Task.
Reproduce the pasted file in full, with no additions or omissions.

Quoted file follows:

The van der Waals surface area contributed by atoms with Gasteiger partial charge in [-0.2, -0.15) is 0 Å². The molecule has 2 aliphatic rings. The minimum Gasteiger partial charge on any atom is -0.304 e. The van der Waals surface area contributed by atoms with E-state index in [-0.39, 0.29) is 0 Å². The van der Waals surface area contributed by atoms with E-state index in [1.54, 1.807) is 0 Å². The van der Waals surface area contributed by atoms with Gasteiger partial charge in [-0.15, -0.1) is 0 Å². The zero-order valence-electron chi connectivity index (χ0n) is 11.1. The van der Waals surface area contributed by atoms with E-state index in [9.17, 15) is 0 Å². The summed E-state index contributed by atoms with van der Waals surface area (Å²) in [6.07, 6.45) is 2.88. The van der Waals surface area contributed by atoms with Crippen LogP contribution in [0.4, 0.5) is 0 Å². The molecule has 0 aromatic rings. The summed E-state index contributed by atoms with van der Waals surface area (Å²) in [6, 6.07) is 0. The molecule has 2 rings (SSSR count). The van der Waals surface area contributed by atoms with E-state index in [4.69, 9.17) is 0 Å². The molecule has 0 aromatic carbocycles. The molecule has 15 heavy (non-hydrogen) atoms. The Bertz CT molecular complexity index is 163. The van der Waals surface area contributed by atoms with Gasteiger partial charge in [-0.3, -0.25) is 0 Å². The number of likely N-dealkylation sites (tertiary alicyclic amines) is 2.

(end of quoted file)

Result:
The van der Waals surface area contributed by atoms with Gasteiger partial charge in [-0.2, -0.15) is 0 Å². The molecule has 2 aliphatic rings. The minimum Gasteiger partial charge on any atom is -0.304 e. The van der Waals surface area contributed by atoms with E-state index in [-0.39, 0.29) is 0 Å². The van der Waals surface area contributed by atoms with E-state index in [1.54, 1.807) is 0 Å². The van der Waals surface area contributed by atoms with Gasteiger partial charge in [-0.15, -0.1) is 0 Å². The zero-order valence-electron chi connectivity index (χ0n) is 11.1. The van der Waals surface area contributed by atoms with E-state index in [9.17, 15) is 0 Å². The summed E-state index contributed by atoms with van der Waals surface area (Å²) in [6.07, 6.45) is 2.88. The van der Waals surface area contributed by atoms with Crippen LogP contribution in [0.4, 0.5) is 0 Å². The molecule has 0 aromatic rings. The summed E-state index contributed by atoms with van der Waals surface area (Å²) in [6, 6.07) is 0. The molecule has 2 rings (SSSR count). The van der Waals surface area contributed by atoms with E-state index in [4.69, 9.17) is 0 Å². The molecule has 0 aromatic carbocycles. The molecule has 15 heavy (non-hydrogen) atoms. The Bertz CT molecular complexity index is 163. The van der Waals surface area contributed by atoms with Gasteiger partial charge in [-0.3, -0.25) is 0 Å². The number of likely N-dealkylation sites (tertiary alicyclic amines) is 2.